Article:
index.html). Now, inside, you can just write normal HTML:
Or you can use web.py's templating language to add code to your HTML:
$def with (name) $if name: I just wanted to say <em>hello</em> to $name. $else: <em>Hello</em>, world!
Note: Currently, four spaces are required for indentation.
As you can see, the templates look a lot like Python files except for the
def with statement at the top (saying what the template gets called with) and the
$s placed in front of any code. Currently, template.py requires the
$def statement to be the first line of the file. Also, note that web.py automatically escapes any variables used here, so that if for some reason
name is set to a value containing some HTML, it will get properly escaped and appear as plain text. If you want to turn this off, write
$:name instead of
Now go back to
code.py. Under the first line, add:
render = web.template.render('templates/')
This tells web.py to look for templates in your templates directory. Then change
name = 'Bob' print render.index(name)
('index' is the name of the template and 'name' is the argument passed to it)
Visit your site and it should say hello to Bob.
Development tip: Add ,
cache=False to the end of your
render call to have web.py reload your templates every time you visit the page.
But let's say we want to let people enter their own name in. Replace the two lines we added above with:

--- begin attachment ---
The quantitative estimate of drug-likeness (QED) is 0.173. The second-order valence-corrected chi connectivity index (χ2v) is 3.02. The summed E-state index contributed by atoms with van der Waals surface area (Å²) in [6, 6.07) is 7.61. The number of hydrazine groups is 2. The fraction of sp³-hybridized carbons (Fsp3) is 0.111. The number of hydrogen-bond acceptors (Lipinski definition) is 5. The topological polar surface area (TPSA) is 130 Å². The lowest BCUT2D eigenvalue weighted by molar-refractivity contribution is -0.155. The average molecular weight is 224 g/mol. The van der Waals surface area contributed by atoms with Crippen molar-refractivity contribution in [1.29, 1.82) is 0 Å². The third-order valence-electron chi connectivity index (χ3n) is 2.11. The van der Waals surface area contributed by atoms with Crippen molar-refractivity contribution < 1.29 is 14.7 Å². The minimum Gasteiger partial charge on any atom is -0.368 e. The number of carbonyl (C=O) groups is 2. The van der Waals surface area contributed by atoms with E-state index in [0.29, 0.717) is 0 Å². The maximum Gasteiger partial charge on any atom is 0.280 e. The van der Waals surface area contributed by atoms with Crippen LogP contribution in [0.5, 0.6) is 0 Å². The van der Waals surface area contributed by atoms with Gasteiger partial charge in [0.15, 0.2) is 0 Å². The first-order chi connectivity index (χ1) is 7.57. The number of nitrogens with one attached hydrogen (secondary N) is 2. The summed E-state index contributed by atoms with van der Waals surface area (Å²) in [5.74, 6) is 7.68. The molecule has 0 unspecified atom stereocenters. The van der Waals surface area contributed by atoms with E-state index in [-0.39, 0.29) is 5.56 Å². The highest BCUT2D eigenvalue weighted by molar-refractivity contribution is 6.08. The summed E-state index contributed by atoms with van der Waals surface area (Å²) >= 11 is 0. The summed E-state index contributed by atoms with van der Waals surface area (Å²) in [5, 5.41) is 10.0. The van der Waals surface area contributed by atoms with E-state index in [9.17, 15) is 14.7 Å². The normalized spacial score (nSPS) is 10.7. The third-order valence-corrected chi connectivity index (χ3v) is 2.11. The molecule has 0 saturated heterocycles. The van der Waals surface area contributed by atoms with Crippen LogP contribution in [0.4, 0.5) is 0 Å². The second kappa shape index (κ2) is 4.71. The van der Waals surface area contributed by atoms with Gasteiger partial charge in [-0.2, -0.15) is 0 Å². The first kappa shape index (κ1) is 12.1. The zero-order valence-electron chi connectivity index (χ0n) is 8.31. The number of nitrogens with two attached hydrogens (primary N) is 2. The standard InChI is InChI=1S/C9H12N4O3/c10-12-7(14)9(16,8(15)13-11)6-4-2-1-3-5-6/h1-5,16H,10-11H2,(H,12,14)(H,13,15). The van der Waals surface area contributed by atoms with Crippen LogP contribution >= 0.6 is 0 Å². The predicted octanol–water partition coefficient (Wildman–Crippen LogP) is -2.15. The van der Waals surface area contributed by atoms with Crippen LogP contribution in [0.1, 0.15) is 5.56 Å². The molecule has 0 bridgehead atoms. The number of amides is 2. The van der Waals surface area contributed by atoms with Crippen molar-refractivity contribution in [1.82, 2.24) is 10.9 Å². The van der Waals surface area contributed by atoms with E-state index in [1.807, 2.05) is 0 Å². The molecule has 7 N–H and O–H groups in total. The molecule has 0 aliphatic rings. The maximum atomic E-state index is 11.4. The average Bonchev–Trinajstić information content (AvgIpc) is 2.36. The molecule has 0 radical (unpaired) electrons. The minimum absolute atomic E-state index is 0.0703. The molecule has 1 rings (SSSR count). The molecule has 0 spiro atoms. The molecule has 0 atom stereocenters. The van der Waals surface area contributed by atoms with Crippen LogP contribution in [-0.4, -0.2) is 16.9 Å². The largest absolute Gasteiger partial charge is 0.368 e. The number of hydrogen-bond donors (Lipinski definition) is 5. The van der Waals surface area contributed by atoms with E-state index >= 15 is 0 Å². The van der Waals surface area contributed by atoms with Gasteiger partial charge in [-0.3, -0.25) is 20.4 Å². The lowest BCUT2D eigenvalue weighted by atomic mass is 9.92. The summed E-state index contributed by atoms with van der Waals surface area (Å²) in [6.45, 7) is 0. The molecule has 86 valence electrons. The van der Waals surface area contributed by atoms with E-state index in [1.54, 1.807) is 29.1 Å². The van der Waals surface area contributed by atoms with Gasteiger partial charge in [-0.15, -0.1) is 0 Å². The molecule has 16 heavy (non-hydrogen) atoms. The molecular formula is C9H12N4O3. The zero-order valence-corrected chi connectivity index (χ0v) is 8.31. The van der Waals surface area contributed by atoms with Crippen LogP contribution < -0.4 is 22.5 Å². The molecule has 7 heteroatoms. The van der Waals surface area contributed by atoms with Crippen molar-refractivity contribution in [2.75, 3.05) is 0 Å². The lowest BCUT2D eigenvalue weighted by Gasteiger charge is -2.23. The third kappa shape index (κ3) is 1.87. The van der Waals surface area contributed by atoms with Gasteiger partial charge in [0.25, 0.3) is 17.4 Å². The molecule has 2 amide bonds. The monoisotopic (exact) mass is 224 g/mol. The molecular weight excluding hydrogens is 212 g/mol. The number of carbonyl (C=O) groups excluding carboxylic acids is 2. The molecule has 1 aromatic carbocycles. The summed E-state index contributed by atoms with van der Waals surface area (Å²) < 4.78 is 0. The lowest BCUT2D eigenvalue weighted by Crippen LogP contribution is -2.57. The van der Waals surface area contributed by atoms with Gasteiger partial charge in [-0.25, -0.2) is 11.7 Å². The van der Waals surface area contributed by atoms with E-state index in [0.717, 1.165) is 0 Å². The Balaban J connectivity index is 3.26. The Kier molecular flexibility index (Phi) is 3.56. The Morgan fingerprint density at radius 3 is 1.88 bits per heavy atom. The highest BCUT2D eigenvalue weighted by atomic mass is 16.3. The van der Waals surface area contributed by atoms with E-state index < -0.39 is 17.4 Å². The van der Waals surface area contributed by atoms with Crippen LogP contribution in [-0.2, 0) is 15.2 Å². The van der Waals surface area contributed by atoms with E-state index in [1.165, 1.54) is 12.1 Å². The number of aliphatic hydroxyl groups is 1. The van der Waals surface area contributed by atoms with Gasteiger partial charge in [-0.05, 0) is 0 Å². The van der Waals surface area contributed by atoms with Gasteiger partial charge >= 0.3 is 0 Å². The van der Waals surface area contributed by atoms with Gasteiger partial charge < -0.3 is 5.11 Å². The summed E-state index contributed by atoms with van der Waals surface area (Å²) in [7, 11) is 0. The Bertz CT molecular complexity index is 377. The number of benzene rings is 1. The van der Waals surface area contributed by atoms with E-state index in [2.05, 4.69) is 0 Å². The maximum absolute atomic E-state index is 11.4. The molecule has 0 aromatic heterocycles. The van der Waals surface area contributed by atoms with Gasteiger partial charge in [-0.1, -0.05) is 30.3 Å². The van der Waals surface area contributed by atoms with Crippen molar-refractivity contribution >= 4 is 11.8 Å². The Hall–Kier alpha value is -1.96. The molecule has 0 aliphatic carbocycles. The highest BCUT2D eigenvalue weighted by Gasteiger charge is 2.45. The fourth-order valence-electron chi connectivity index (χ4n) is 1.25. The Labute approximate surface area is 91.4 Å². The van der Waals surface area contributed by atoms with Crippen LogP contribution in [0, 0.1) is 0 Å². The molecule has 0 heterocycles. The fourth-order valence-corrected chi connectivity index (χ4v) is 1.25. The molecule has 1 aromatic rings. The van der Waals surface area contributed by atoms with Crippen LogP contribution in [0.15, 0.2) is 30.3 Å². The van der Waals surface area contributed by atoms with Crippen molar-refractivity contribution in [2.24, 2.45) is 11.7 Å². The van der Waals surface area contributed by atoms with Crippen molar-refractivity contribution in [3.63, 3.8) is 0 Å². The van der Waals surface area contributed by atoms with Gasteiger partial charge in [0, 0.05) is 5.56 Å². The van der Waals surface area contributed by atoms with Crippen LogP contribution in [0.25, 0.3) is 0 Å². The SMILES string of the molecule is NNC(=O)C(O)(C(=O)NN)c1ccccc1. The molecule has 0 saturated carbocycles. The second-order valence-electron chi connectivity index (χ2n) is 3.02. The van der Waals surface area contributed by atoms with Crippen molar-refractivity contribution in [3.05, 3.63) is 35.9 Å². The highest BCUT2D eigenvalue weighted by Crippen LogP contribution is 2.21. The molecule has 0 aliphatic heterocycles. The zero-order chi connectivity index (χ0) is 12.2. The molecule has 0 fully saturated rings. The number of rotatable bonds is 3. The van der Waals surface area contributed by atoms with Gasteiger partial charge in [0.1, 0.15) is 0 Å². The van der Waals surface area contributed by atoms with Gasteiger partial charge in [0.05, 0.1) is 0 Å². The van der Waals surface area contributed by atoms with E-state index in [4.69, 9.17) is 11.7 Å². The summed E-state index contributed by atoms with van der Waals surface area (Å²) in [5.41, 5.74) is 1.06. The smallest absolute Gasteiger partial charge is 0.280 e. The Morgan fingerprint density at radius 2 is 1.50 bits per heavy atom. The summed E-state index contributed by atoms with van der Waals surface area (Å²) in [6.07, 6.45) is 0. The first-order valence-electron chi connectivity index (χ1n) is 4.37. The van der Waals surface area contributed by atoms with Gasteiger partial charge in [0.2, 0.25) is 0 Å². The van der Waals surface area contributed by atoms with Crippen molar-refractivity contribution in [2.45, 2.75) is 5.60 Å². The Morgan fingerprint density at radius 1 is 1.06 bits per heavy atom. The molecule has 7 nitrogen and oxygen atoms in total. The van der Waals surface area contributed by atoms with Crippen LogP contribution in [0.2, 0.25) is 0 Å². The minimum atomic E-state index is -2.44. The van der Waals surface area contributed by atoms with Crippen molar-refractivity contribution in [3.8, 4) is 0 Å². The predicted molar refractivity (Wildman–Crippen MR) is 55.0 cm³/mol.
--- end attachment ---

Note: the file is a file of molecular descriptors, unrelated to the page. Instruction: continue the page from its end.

i = web.input(name=None) print render.index(i.name)
/ and it should say hello to the world. Visit
/?name=Joe and it should say hello to Joe.
Of course, having that
? in the URL is kind of ugly. Instead, change your URL line at the top to:
and change the definition of
def GET(self, name): print render.index(name)
and delete the line setting name. Now visit
/Joe and it should say hello to Joe.
If you wish to learn more about web.py templates, vist the templetor page.
web.run line add:
web.config.db_parameters = dict(dbn='postgres', user='username', pw='password', db='dbname')
(Adjust these -- especially
dbname -- for your setup. MySQL users will also want to change
dbn definition to
If you're running a web application, that's all you need to do -- web.py will automatically handle connecting and disconnecting from the database. But if you're working from the command line or starting your own thread, you need to call
web.load() to connect and
web.unload() to disconnect.
Using your database engines admin interface, create a simple table in your database: